Know What I’m Saying: Basics of Speech Communication:
- offers shorter chapters using a scaffold layout to engage learners and encourage reading.
- includes self-assessment discussion prompts called “Show Your Understanding” that challenges students to apply new skills to hypothetical situations.
- includes additional student and instructor assessments that align with Bloom’s Taxonomy criteria.
- shifts instructional approach away from blended pedagogy & andragogy to more andragogy and less pedagogy that meets the learning shift for Generation-Z students.
- is presented in twelve short chapters allowing adequate time for active learning, small group and class discussion, research, and speechwriting.
- includes common speech assignments, with supporting outline templates, grading rubrics, peer critique forms, and self-performance reflection forms – every tool required for instructors and students to journey through an introductory speech course with ease.
- has been student and instructor tested, evaluated, polished, and approved.
Feedback from instructors that currently use the text have commented on how user friendly it is, especially for new speech teachers or adjunct faculty. At the end of each semester, students are asked for feedback on the textbook/workbook's ease of use. The over-whelming consensus is a thumbs up. Example student feedback, "I love the book, it is easy to understand. The guidelines help me understand how to format new skills and the example speeches are really helpful."
Know What I’m Saying: Basics of Speech Communication is an interactive textbook/workbook with perforated pages for easy removal. Appendix-A consists of six of the most commonly assigned speech assignments; informative, tribute, demonstration, and persuasion. Each speech type includes instructions, a grading rubric, two peer critique forms, and a self-performance reflection questionnaire all designed to assess student growth.
How do we know whether students are learning? The answer is to isolate and practice each speechwriting skills well before presentations begin. Thus, practice assignments are included in most chapters; such assignments include structuring “oral source citations” and formatting an “APA bibliography.” Students who enroll in speech classes are accustomed to using intext citations and MLA format as learned in previous writing courses. Historically, communication courses have used the APA format.
Lastly, Chapter Seven guides learners through four steps to speechwriting, a process that begins by building a frame using the standard preparation outline template (included). The frame includes four sections; a brainstorming section that leads to the development of a declarative central idea statement, followed by the introduction, body, and conclusion. Completing the brainstorming sections helps students avoid writer's block. Next, students are guided through the development of each of the last three sections of the frame by following guidelines using critical and creative thinking. When the guidelines are followed as suggested, each section flows smoothly from thought to thought and is audience centered.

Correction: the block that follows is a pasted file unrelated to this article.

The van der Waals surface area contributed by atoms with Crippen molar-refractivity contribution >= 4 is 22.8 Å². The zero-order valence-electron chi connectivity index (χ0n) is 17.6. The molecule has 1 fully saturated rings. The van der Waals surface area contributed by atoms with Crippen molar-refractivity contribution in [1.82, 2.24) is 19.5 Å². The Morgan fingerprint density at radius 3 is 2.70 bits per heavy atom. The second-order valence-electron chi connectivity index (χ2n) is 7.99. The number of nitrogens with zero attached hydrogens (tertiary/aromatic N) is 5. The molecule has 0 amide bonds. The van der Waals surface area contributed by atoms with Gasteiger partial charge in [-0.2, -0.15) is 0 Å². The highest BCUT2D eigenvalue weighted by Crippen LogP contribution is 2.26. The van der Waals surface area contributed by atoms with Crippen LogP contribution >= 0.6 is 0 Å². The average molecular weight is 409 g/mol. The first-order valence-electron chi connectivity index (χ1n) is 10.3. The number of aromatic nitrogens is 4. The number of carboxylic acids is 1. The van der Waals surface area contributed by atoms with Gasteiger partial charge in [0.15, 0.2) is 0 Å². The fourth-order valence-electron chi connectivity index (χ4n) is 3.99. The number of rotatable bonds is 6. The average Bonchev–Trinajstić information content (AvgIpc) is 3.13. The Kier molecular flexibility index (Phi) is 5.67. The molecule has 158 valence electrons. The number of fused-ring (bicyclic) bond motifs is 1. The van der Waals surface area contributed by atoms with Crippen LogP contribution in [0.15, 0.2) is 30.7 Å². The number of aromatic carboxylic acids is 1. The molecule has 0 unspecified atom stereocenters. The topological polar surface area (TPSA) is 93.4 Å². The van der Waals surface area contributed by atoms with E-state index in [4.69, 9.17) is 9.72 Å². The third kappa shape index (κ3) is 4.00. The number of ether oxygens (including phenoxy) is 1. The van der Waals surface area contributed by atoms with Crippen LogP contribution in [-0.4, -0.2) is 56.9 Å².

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Chapter One Introduction to Human Communication Studies
Chapter Two Introduction to Public Speaking
Chapter Three Listening & Public Speaking
Chapter Four Research Methods: Speechwriting
Chapter Five Researching Your Audience
Chapter Six Organizing & Citing Supporting Sources
Chapter Seven Four Steps to Writing a Speech
Chapter Eight General Speeches
8A. Self-Introduction Speaking
8B. Informative Speaking
8C. Special Occasion Speaking
8D. Speaking in Small Groups
Chapter Nine Delivery Methods
Chapter Ten Engagement Strategies: Visual Aids & Figurative Language
Chapter Eleven Persuasive Speaking
Chapter Twelve Persuasive Methods
Appendix A Speech Packets
#1 Self-Introduction Speech
Major Speech Assignments & Supporting Documents
#2 Informative Speech
#3 Informative Symposium Small Group Speech
#4 Informative Process “Demonstration” Speech
#5 Tribute Speech
#6 Persuasive Speech: General or Controversial Issues
Appendix B Active Learning Activities
#1 Listening/Activity Teams
#2 Student as Teacher
#3 Critique of an Outside Speaker
#4 Critique of Video Taped Speaker: Ted Talks
#5 Tribute Speaking Activity
#6 Impromptu Speaking Activity
#7 Small Group Panel Discussion
“This book breaks up concepts into graphs, tables, and other helpful tools. It makes it feel like the student is not just reading a textbook, line by line; it is interesting and engaging.”
“I was surprised but pleasantly so that the visual aid and language content were in the same chapter, but it actually makes sense because that IS what makes a speech engaging. I’ve never seen it taught together in that way.”
“The content is appropriately developed. The application of the outlines [in Chapter 12] is fantastic and would be really valuable to help students in developing their own speeches but also in helping them recognize the organizational patterns in other messages making them more informed consumers of persuasive messaging.”
“The resources in Appendix-A are great for new instructors who have not yet developed their own material.”
“The activities [speech headings brainstorming sections] are great and would serve the students really well to immediately apply what they see as far as outlining goes.”
11-12/2019 PEER CRITIQUE of KNOW WHAT I’M SAYING, 5TH edition.
Peer participants that provided the feedback
- Colleen McGoff; Whatcom Community College
- Margaret Sargent; Connecticut State University
- Josh Matthews; Pitt Community College.
- Carla Hall; Old Dominion University